Last year’s flu season was historic in its severity partially because of the subtypes of flu that were circulating and partly because last year’s vaccine was only 40% effective. The lack of effectiveness did not come close to the failures of the 2004 to 2005 season where the vaccine was only 10% effective, or the 2014 to 2015 season where the vaccine was only 19% effective. In an average year, flu deaths might reach 30,000 – last year they were over double with an estimated 80,000 people dying from influenza.
The flu is no joke, especially to vulnerable populations such as those with suppressed immune systems, the elderly, and little children.
When Can Kids Get a Flu Vaccine?
The CDC says that children can have flu shots when they are as young as six months of age. A nasal spray vaccine is available for healthy children who are at least two years old. Of course, there are side effects to the flu shot that include soreness and inflammation at the injection site along with a low-grade fever, muscle aches, and headache. Reactions to the nasal spray can consist of a sore throat, runny nose, cough, and fever.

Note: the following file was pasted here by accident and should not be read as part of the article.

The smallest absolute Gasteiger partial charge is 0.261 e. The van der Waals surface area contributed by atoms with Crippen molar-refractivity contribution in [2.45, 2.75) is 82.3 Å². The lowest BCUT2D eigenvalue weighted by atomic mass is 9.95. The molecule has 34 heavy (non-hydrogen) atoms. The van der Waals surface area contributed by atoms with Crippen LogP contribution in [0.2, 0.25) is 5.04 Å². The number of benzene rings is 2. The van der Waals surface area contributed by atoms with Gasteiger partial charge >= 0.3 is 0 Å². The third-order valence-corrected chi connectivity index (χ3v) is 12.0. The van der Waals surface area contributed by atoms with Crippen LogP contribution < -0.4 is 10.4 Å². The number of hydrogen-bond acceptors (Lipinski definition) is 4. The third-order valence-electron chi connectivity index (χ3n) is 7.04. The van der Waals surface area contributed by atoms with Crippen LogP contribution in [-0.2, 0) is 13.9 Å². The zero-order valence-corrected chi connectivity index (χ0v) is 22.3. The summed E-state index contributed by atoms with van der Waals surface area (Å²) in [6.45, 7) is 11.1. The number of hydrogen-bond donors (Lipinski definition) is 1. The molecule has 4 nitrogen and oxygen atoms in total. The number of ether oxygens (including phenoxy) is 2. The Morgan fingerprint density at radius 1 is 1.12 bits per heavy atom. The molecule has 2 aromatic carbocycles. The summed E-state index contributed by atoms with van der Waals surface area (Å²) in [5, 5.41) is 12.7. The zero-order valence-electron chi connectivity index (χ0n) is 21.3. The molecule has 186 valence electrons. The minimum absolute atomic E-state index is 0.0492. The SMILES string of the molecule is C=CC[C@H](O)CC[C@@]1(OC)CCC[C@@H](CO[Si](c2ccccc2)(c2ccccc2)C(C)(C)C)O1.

More extreme reactions to the nasal vaccine may include wheezing and vomiting. However, it can take as long as 14 days before the vaccine becomes fully effective, and at that time your child can catch the flu.
How Can I Get the Fever Down?
When your little one comes down with the flu, it can be terrifying. However, not many people know that fever in children is there for a reason. Fever helps to fight infections and by reducing it too early, you may, in fact, be prolonging the infection.
When it comes to healthy children who have not recently had surgery, chemotherapy, and who are not immunocompromised, what you should do depends on the degree of fever in the age of the child.
- 0 to 3 months: If the fever is higher than 100.4, call your pediatrician in Phoenix. Call even if there are no symptoms other than the fever.
- 3 to 6 months: For fever under 102°, make sure that your child hits plenty of rest and drinks plenty of fluids. For fever above 102°, or if your child is lethargic, irritable, or obviously uncomfortable, it may be time for the urgent care or visit to your pediatrician.
- 6 months to 17 years: For a fever over 102°, children over six months of age can have acetaminophen or ibuprofen as appropriate to their age. Infants and children should never be given aspirin to reduce the fever. For fevers under 102°, rest and hydration is strongly recommended.
When your child is sick with the flu, contact a pediatrician in Phoenix. The doctors at Pediatrix are specialists in the area of pediatric medicine. They understand how different children are from adults, and treat them according to the latest scientific recommendations. Fever in children can be terrifying. Get the right knowledge you need to proceed and get your child well. Request an appointment today.